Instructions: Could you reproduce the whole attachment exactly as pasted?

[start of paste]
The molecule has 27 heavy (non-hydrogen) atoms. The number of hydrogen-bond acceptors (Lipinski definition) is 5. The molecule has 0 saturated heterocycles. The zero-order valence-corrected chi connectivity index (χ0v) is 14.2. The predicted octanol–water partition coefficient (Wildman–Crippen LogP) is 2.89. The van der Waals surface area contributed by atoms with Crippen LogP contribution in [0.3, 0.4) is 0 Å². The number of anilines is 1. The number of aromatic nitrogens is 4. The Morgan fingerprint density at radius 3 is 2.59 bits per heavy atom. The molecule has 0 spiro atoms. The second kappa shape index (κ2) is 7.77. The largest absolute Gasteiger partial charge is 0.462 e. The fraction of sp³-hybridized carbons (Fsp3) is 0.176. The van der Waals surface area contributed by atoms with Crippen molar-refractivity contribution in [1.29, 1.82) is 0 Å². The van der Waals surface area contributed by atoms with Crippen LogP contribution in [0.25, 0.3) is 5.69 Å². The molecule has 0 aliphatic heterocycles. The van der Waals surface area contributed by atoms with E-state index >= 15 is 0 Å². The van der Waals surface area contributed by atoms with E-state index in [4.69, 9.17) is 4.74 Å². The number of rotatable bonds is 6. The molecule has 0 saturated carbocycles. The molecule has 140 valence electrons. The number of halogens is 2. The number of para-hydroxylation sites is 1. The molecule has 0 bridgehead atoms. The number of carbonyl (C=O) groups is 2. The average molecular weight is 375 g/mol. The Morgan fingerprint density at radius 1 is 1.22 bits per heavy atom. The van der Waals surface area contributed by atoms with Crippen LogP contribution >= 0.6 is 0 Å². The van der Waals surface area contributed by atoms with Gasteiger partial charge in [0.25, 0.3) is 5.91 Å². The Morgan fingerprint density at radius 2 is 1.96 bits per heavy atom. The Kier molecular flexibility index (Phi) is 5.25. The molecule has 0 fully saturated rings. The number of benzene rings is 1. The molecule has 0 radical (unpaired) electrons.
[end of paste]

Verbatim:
The molecule has 27 heavy (non-hydrogen) atoms. The number of hydrogen-bond acceptors (Lipinski definition) is 5. The molecule has 0 saturated heterocycles. The zero-order valence-corrected chi connectivity index (χ0v) is 14.2. The predicted octanol–water partition coefficient (Wildman–Crippen LogP) is 2.89. The van der Waals surface area contributed by atoms with Crippen LogP contribution in [0.3, 0.4) is 0 Å². The number of anilines is 1. The number of aromatic nitrogens is 4. The Morgan fingerprint density at radius 3 is 2.59 bits per heavy atom. The molecule has 0 spiro atoms. The second kappa shape index (κ2) is 7.77. The largest absolute Gasteiger partial charge is 0.462 e. The fraction of sp³-hybridized carbons (Fsp3) is 0.176. The van der Waals surface area contributed by atoms with Crippen molar-refractivity contribution in [1.29, 1.82) is 0 Å². The van der Waals surface area contributed by atoms with Crippen LogP contribution in [0.25, 0.3) is 5.69 Å². The molecule has 0 aliphatic heterocycles. The van der Waals surface area contributed by atoms with E-state index >= 15 is 0 Å². The van der Waals surface area contributed by atoms with E-state index in [4.69, 9.17) is 4.74 Å². The number of rotatable bonds is 6. The molecule has 0 saturated carbocycles. The molecule has 140 valence electrons. The number of halogens is 2. The number of para-hydroxylation sites is 1. The molecule has 0 bridgehead atoms. The number of carbonyl (C=O) groups is 2. The average molecular weight is 375 g/mol. The Morgan fingerprint density at radius 1 is 1.22 bits per heavy atom. The van der Waals surface area contributed by atoms with Crippen LogP contribution >= 0.6 is 0 Å². The van der Waals surface area contributed by atoms with Gasteiger partial charge in [0.25, 0.3) is 5.91 Å². The Morgan fingerprint density at radius 2 is 1.96 bits per heavy atom. The Kier molecular flexibility index (Phi) is 5.25. The molecule has 0 fully saturated rings. The number of benzene rings is 1. The molecule has 0 radical (unpaired) electrons.